Philadelphia, PA (Sports Network) -
I guess the future is now for emerging American tennis star Andy Roddick. The 18-year-old phenom is well ahead of schedule after capturing his second tournament in as many weeks this past Sunday.
Most figured the Omaha, Nebraska native would ease into his situation on the ATP after joining the circuit just last year. But the Boca Raton, Florida resident wowed tennis aficionados with back-to-back victories in Atlanta and Houston, with both tournaments being staged on his mystery surface, clay.
Roddick's success over the last two weeks has propelled him to No. 21 in the Champions Race, this after finishing No. 160 in 2000.
He's an eye-catching 17-4 this season, including a red-hot 10-match winning streak. Granted, the young American didn't beat anyone of any real substance en route to the title in Houston (Raemon Sluiter, Magnus Gustafsson, Stefan Koubek, Jerome Golmard, and Hyung-Taik Lee in the final), but you still have to play whoever's in front of you, and that's exactly what Roddick's doing right now. He did stop some solid, veteran players in Atlanta, including fellow American Todd Martin, and fellow rising star, Belgian Xavier Malisse.
The 6-1, 180-pound Roddick is best-known for his blistering serve, which has been clocked at 139 miles per hour. He used the big weapon to stun former world No. 1 Pete Sampras at the Ericsson Open in Miami in late March, which marked his first truly "big" win on the ATP. "A-Rod" also toppled former world No. 1 Marcelo Rios in Miami, where he eventually lost to Aussie Lleyton Hewitt in the quarterfinals.
The confident teenager, however, with less than a year under his belt competing against the big boys, already expects to win when he steps onto the court.
His latest victory was a 7-5, 6-3 decision over eighth-seeded Korean Hyung- Taik Lee at the U.S. Men's Clay Court Championships in Houston. The week before, Roddick performed in his first-ever clay-court event, winning it all in Atlanta.
With the title in Houston, Roddick joined current Champions Race leader Andre Agassi and 2000 Champions Race titlist Gustavo Kuerten as the only players to capture back-to-back championships this season.
"I can't believe it," said Roddick. "It's big. Anytime someone wins two ATP tournaments in two weeks, it's pretty good."
The last teenage American to claim back-to-back titles was Agassi in Itaprica in 1987 and Memphis in 1988, although they were three months apart. And by winning in Atlanta, Roddick became the sixth-youngest American to claim an ATP title. Only Aaron Krickstein, Michael Chang, Agassi, Jimmy Arias and Sampras were younger when notching their first tournament win.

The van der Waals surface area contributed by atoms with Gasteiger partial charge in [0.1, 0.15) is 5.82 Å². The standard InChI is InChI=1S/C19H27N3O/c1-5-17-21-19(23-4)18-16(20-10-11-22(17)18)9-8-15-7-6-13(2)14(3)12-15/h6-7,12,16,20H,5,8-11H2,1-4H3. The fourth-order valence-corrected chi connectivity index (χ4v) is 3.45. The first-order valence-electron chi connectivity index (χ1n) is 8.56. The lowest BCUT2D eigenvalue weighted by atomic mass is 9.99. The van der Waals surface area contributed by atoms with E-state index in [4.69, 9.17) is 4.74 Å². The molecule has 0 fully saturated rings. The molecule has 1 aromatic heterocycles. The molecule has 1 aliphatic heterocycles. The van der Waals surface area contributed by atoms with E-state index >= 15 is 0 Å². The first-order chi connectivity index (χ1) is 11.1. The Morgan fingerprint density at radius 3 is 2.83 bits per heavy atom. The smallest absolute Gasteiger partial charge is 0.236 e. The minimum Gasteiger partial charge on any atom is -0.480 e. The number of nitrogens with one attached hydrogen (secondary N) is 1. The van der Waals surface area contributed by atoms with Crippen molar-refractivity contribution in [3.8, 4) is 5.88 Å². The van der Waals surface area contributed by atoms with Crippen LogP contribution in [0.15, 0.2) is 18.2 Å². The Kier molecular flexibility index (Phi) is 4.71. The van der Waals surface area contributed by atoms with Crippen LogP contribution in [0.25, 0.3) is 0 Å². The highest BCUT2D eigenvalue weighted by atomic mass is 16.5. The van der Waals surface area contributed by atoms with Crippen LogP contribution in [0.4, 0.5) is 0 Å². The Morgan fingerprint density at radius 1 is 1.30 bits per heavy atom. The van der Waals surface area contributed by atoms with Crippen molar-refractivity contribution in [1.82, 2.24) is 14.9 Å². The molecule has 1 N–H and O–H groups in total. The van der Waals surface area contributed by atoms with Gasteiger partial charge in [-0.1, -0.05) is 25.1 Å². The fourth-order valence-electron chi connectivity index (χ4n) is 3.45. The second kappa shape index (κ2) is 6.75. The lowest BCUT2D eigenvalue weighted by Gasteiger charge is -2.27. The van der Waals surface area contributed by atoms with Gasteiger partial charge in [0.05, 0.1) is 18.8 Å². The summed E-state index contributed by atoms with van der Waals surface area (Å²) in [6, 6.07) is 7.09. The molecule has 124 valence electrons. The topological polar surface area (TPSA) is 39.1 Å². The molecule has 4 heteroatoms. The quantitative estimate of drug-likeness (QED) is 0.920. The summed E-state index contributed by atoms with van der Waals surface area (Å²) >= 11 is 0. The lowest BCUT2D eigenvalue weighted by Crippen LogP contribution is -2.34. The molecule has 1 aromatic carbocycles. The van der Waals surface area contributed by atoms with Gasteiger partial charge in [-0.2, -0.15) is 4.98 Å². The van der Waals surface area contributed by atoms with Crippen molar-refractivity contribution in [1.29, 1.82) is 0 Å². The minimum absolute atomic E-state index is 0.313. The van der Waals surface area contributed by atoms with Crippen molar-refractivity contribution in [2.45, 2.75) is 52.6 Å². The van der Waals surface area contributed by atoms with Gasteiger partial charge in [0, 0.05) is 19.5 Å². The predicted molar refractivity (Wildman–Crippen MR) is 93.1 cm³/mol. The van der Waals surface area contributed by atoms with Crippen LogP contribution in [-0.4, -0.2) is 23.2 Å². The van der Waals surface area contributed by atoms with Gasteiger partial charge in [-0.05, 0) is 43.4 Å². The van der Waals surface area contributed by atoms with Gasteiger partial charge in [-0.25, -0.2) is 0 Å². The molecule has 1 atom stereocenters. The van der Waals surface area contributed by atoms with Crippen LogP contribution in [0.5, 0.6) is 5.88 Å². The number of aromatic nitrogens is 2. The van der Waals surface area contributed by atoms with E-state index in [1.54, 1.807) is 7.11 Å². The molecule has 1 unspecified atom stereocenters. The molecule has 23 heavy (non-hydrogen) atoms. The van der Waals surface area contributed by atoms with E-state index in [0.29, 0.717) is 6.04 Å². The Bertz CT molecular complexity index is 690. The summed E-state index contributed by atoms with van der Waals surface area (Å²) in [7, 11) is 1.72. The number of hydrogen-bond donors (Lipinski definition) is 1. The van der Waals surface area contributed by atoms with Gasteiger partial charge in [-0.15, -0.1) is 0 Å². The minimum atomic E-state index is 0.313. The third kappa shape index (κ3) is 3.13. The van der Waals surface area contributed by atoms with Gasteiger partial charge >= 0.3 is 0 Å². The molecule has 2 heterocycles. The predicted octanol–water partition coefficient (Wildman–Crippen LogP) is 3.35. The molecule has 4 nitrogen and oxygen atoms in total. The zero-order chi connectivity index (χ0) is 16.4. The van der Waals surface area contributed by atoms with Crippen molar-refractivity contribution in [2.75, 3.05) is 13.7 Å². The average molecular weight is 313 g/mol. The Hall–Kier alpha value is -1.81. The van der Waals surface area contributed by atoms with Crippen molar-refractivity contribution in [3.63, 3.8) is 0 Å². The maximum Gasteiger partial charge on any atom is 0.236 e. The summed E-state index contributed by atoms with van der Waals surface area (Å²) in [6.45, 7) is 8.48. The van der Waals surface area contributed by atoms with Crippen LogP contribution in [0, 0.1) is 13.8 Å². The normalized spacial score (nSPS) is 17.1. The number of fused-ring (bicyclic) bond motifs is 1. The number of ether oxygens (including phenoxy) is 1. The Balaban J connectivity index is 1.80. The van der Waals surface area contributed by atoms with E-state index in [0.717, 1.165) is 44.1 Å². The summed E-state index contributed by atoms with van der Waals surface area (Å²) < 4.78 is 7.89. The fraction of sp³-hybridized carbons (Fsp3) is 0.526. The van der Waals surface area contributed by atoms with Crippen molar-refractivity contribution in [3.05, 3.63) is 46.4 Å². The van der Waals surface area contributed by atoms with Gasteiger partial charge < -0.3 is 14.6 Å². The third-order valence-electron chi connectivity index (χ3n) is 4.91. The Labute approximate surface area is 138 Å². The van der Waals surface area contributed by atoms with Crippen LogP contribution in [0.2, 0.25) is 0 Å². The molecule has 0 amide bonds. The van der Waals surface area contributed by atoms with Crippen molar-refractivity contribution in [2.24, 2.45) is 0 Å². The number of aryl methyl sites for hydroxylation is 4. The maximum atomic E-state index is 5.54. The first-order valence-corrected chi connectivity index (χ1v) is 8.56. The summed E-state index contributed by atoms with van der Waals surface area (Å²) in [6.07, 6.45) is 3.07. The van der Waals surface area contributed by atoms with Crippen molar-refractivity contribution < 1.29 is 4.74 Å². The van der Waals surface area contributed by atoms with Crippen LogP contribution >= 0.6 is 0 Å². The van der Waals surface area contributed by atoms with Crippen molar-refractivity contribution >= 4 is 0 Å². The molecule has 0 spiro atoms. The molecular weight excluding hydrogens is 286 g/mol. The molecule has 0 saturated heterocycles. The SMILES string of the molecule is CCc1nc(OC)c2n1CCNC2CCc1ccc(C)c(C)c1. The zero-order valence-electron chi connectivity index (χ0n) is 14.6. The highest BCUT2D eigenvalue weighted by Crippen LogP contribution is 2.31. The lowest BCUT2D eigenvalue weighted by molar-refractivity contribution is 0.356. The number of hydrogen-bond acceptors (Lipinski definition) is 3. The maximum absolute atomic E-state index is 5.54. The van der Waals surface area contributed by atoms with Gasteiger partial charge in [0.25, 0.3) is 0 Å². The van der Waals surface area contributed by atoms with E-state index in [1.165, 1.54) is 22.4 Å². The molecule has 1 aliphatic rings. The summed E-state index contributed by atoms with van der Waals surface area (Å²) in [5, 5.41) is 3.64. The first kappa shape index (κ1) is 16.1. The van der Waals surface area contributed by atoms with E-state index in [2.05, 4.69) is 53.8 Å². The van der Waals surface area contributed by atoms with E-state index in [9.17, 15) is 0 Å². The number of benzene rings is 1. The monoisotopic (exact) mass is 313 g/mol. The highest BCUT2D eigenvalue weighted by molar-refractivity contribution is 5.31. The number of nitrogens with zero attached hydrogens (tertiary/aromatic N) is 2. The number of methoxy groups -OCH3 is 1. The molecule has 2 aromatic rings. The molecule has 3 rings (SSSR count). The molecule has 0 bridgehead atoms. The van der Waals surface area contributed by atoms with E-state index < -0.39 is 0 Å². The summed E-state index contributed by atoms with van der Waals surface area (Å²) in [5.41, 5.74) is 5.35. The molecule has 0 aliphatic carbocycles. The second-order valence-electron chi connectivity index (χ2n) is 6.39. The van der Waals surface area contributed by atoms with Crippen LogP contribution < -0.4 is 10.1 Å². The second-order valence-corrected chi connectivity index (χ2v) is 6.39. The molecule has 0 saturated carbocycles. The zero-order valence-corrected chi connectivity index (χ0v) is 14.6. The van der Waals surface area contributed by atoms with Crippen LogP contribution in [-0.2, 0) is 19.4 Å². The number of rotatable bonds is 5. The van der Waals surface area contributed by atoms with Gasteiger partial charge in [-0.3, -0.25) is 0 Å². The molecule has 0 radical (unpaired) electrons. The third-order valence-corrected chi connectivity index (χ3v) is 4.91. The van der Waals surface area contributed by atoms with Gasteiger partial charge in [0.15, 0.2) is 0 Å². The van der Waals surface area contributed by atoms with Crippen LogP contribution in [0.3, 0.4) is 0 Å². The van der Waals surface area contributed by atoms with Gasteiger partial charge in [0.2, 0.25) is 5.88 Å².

But by capturing an event in only his 10th tournament, Roddick recorded his first ATP title quicker than Agassi, Sampras, Chang and Jim Courier, the "Fab Four" of American tennis in the 1990's.
Throughout the Houston event, Roddick demonstrated what a potent weapon his serve has become, losing only eight points on his serve against Lee.
The powerful Roddick also failed to lose a set in Houston, which accepted him into the draw as a wild card, just at Atlanta organizers did a week earlier.
It's scary to think about how good Roddick's gonna get as the rest of his game develops around the monster blink-and-you-missed-it serve and still-teenaged body.
Roddick better have his "people" back up the truck to start piling in all the cash he's going to earn over the next several years. The Houston win was worth $46,000, following a $54,000 payday in Atlanta, bringing his 2001 total to $254,895.
A-Rod, however, doesn't want everybody to jump on the bandwagon just yet, exclaiming, "Anybody who puts my name as a contender is ridiculous, I feel confident that I can battle. I can give most players a match. I just want to play as well as I can and make sure someone has to play well to beat me."
Whatever you say, Andy.
Roddick plans to take some time off now before returning for the May 20 World Team Championships in Dusseldorf, Germany, where he'll be paired with Sampras and Jan-Michael Gambill, the top seed and first-round loser in Houston.
"I want to get mentally back to 100 percent focused," said Roddick. "I feel like I belong (at World Team Championships) instead of a charity case because I'm a young guy who can play a little bit."
Roddick said it all in Houston: "It feels really good right now."